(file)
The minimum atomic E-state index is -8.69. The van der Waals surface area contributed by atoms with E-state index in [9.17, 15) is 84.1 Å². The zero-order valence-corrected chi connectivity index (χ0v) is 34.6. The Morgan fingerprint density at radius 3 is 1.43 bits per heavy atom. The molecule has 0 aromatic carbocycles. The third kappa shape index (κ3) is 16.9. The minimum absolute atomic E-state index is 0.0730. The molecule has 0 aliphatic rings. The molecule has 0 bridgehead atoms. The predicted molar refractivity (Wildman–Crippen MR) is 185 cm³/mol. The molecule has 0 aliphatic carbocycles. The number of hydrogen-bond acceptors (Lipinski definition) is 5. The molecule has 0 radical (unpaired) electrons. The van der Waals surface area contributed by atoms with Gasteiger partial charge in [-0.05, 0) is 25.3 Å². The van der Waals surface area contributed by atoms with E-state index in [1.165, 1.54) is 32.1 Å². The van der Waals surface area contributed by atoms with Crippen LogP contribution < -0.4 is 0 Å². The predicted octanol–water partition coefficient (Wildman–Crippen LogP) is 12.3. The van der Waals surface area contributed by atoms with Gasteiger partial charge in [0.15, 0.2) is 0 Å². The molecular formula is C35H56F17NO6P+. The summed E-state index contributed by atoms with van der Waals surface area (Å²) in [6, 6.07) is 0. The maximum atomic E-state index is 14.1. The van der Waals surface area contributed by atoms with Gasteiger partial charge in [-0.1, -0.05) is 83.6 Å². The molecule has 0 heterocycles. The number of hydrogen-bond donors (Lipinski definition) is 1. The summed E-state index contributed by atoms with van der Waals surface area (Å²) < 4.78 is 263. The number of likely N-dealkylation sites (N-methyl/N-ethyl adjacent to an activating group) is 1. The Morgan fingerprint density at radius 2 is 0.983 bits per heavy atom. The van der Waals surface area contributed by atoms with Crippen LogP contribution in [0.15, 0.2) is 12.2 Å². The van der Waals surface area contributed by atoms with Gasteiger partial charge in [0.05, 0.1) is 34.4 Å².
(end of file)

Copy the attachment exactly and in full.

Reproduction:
The minimum atomic E-state index is -8.69. The van der Waals surface area contributed by atoms with E-state index in [9.17, 15) is 84.1 Å². The zero-order valence-corrected chi connectivity index (χ0v) is 34.6. The Morgan fingerprint density at radius 3 is 1.43 bits per heavy atom. The molecule has 0 aromatic carbocycles. The third kappa shape index (κ3) is 16.9. The minimum absolute atomic E-state index is 0.0730. The molecule has 0 aliphatic rings. The molecule has 0 bridgehead atoms. The predicted molar refractivity (Wildman–Crippen MR) is 185 cm³/mol. The molecule has 0 aliphatic carbocycles. The number of hydrogen-bond acceptors (Lipinski definition) is 5. The molecule has 0 radical (unpaired) electrons. The van der Waals surface area contributed by atoms with Gasteiger partial charge in [-0.05, 0) is 25.3 Å². The van der Waals surface area contributed by atoms with E-state index in [1.165, 1.54) is 32.1 Å². The van der Waals surface area contributed by atoms with Crippen LogP contribution < -0.4 is 0 Å². The predicted octanol–water partition coefficient (Wildman–Crippen LogP) is 12.3. The van der Waals surface area contributed by atoms with Gasteiger partial charge in [0.15, 0.2) is 0 Å². The molecular formula is C35H56F17NO6P+. The summed E-state index contributed by atoms with van der Waals surface area (Å²) in [6, 6.07) is 0. The maximum atomic E-state index is 14.1. The van der Waals surface area contributed by atoms with Gasteiger partial charge in [-0.1, -0.05) is 83.6 Å². The molecule has 0 heterocycles. The number of hydrogen-bond donors (Lipinski definition) is 1. The summed E-state index contributed by atoms with van der Waals surface area (Å²) < 4.78 is 263. The number of likely N-dealkylation sites (N-methyl/N-ethyl adjacent to an activating group) is 1. The Morgan fingerprint density at radius 2 is 0.983 bits per heavy atom. The van der Waals surface area contributed by atoms with Crippen LogP contribution in [0.15, 0.2) is 12.2 Å². The van der Waals surface area contributed by atoms with Gasteiger partial charge in [0.05, 0.1) is 34.4 Å².